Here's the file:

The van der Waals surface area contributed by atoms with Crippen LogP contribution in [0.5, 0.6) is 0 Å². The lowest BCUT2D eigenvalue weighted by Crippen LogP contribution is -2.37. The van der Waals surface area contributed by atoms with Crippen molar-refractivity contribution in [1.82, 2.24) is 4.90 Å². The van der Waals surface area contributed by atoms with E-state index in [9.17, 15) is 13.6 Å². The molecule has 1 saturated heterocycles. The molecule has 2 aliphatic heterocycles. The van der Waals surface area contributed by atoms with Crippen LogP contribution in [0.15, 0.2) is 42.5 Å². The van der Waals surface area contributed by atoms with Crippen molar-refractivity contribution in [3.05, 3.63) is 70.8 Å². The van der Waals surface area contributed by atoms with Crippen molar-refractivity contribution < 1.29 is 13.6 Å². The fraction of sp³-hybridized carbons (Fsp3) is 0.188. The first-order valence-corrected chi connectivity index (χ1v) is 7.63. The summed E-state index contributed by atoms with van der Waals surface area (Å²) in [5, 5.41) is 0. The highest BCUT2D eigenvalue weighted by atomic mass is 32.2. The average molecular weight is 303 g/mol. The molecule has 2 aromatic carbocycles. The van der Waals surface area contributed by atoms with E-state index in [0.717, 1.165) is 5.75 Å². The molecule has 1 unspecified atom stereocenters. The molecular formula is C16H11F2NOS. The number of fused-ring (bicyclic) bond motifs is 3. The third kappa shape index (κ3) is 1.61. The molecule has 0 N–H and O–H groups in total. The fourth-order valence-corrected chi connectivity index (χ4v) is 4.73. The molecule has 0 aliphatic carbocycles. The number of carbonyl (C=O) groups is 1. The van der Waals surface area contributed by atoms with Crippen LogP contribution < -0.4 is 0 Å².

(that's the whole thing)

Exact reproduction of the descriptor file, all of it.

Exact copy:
The van der Waals surface area contributed by atoms with Crippen LogP contribution in [0.5, 0.6) is 0 Å². The lowest BCUT2D eigenvalue weighted by Crippen LogP contribution is -2.37. The van der Waals surface area contributed by atoms with Crippen molar-refractivity contribution in [1.82, 2.24) is 4.90 Å². The van der Waals surface area contributed by atoms with E-state index in [9.17, 15) is 13.6 Å². The molecule has 1 saturated heterocycles. The molecule has 2 aliphatic heterocycles. The van der Waals surface area contributed by atoms with Crippen LogP contribution in [0.15, 0.2) is 42.5 Å². The van der Waals surface area contributed by atoms with Crippen molar-refractivity contribution in [3.05, 3.63) is 70.8 Å². The van der Waals surface area contributed by atoms with Crippen molar-refractivity contribution < 1.29 is 13.6 Å². The fraction of sp³-hybridized carbons (Fsp3) is 0.188. The first-order valence-corrected chi connectivity index (χ1v) is 7.63. The summed E-state index contributed by atoms with van der Waals surface area (Å²) in [5, 5.41) is 0. The highest BCUT2D eigenvalue weighted by atomic mass is 32.2. The average molecular weight is 303 g/mol. The molecule has 2 aromatic carbocycles. The van der Waals surface area contributed by atoms with E-state index in [0.717, 1.165) is 5.75 Å². The molecule has 1 unspecified atom stereocenters. The molecular formula is C16H11F2NOS. The number of fused-ring (bicyclic) bond motifs is 3. The third kappa shape index (κ3) is 1.61. The molecule has 0 N–H and O–H groups in total. The fourth-order valence-corrected chi connectivity index (χ4v) is 4.73. The molecule has 0 aliphatic carbocycles. The number of carbonyl (C=O) groups is 1. The van der Waals surface area contributed by atoms with Crippen LogP contribution < -0.4 is 0 Å².